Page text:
Practical Christian Theology
Guest Writer Thomas DeWitt Talmage

“Moreover his mother made him a little coat, and brought it to him from year to year, when she came up with her husband to offer the yearly sacrifice”
(1 Samuel 2:19).

The stories of Deborah and Abigail are apt to discourage a woman’s soul. She says to herself, “It is impossible. I can never achieve any such grandeur of character, and I don’t mean to try,” as though a child should refuse to play the eight notes because he cannot execute a William Tell Overture.

This Hannah of the text differs from Deborah, a judge (Judges 4:4), and Abigail, a prophetess (1 Samuel 25:3, 14-35). She was an ordinary woman, with ordinary intellectual capacity (we assume), placed in ordinary circumstances, and yet, by extraordinary piety (cf 1 Samuel 2:1-10), standing out before all ages to come.


Hannah was the wife of Elkanah, who was a person much like herself—plain and unromantic, never having fought a battle or been the subject of a marvelous escape. Probably neither of them would have been called a genius. Just what you and I might be: ordinary. That was Elkanah and Hannah.

The brightest time in all the history of that family was the birth of Samuel. Though no star ran along the heavens pointing down to his birthplace, I think the angels of God stooped at the coming of so wonderful a prophet.

As Samuel had been given in answer to prayer, Elkanah and all his family, save Hannah, started up to Shiloh to offer sacrifices of thanksgiving. The cradle where the child slept was altar enough for Hannah’s grateful heart; but when the boy was old enough, she took him to Shiloh, along with three bullocks, an ephah of flour, and a bottle of wine, and made offering of sacrifice to the Lord. There, according to a previous vow, she left him. There he was to stay all the days of his life, and minister in the Tabernacle.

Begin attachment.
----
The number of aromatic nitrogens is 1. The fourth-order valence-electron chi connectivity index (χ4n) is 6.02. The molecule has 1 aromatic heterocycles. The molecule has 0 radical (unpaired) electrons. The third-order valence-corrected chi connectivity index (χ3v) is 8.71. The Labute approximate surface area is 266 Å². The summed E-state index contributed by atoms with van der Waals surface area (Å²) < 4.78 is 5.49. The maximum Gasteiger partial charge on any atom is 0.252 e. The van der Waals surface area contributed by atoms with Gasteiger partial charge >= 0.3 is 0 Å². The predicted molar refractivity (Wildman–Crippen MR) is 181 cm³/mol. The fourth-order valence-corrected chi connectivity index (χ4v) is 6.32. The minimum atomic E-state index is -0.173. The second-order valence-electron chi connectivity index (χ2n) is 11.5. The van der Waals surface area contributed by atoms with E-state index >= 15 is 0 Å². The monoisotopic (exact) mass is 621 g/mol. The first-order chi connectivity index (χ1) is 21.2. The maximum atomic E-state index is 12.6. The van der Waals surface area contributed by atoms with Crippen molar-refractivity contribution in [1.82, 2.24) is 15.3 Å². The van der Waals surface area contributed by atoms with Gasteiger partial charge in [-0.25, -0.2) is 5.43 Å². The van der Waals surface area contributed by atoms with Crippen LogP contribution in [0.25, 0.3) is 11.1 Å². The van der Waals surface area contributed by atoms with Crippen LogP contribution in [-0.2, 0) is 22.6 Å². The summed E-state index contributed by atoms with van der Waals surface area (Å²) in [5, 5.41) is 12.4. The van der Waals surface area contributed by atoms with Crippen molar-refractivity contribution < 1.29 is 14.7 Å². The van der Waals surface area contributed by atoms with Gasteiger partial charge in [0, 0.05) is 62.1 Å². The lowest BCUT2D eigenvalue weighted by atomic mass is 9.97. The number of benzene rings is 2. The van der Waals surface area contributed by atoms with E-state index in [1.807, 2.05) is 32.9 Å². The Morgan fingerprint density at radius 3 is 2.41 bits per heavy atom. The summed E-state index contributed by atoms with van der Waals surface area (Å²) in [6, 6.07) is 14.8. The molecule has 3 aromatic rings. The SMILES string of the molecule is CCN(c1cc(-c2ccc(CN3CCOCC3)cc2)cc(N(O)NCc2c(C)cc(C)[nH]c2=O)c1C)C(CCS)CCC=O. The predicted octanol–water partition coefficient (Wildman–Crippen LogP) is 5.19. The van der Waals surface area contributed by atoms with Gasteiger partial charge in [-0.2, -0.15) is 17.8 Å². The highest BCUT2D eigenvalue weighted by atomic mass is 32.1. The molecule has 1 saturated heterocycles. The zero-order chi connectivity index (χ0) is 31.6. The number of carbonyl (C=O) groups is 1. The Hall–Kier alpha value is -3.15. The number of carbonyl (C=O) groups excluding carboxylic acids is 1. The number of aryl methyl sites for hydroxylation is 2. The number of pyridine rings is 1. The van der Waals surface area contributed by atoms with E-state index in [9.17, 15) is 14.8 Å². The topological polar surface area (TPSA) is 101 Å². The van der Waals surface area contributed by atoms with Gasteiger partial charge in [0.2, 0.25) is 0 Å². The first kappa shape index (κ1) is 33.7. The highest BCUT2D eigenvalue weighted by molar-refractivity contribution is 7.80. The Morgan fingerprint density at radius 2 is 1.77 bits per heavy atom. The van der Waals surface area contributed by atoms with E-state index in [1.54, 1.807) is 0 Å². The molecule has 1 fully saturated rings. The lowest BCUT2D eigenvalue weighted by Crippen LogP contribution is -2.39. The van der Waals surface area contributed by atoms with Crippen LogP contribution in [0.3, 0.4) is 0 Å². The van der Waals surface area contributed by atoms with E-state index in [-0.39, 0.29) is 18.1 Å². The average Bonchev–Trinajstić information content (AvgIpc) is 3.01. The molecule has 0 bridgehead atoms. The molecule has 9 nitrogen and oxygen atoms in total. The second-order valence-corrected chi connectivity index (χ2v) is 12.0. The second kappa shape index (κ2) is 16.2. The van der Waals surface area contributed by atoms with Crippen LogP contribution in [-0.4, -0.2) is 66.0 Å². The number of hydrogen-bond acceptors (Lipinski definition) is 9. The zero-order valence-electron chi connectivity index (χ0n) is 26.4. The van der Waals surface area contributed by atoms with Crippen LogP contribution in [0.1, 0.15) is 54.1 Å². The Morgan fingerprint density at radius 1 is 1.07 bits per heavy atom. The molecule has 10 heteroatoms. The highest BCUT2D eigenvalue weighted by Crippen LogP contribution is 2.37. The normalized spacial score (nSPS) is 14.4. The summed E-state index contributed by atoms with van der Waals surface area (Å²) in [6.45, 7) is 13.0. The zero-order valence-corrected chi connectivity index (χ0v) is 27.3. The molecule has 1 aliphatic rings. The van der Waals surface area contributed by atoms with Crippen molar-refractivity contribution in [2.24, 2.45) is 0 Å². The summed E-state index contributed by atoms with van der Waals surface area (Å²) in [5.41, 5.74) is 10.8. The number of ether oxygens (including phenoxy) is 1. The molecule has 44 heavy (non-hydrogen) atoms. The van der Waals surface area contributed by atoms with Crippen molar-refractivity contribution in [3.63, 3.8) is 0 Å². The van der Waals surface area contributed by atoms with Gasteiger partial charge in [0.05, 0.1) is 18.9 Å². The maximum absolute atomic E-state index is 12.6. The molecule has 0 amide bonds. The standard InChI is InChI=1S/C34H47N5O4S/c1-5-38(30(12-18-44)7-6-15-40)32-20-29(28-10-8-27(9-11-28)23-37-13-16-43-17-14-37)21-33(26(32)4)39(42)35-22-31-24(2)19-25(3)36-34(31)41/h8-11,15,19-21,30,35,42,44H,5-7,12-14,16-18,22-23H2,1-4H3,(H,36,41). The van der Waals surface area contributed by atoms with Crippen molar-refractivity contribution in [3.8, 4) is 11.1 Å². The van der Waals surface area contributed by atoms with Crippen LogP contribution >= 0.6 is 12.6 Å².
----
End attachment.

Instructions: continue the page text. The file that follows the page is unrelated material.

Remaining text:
Years rolled on, and every year Hannah made with her own hands a garment for Samuel, and took it to him. The lad would have gotten along well without that garment, for I suppose he was well clad by the ministry of the Tabernacle; but Hannah could not be contented unless she was all the time doing something for her darling boy. “Moreover his mother made him a little coat, and brought it to him from year to year, when she came up with her husband to offer the yearly sacrifice” (1 Samuel 2:19).


There was no need for Hannah to work. Elkanah, her husband, was far from poor. He belonged to a distinguished family; for the Bible tells us that he was the son of Jeroham, the son of Elihu, the son of Tohu, the son of Zuph (1 Samuel 1:1). “Who were they?” you say. I do not know; but they were distinguished people, no doubt, or their names would not have been mentioned.

Hannah might have seated herself with her family, and, with folded arms and disheveled hair, read novels from year to year, if there had been any to read; but when I see her making that garment, and taking it to Samuel, I know she is industrious from principle as well as from pleasure. God would not have a mother become a drudge or a slave; He would have her employ all the helps possible in this day in rearing her children. But Hannah ought never to be ashamed to be found making a coat for Samuel.

Most mothers need no counsel in this direction. The wrinkles on their brow, the pallor on their cheek, the thimble-mark or needle-prick on their finger, attest that they are faithful in their maternal duties. The bloom, the brightness, and the vivacity of girlhood have given place to the grander dignity, usefulness, and industry of motherhood.

But there is a heathen idea circulating in some American families. There are mothers who banish themselves from the home circle. For three-fourths of their maternal duties they prove themselves incompetent. They are ignorant of what their children wear, what their children eat, and what their children read. They entrust to irresponsible persons these young immortals, and allow them to be under influences that may cripple the body, taint the purity, spoil the manners, or destroy the soul of impressible youths.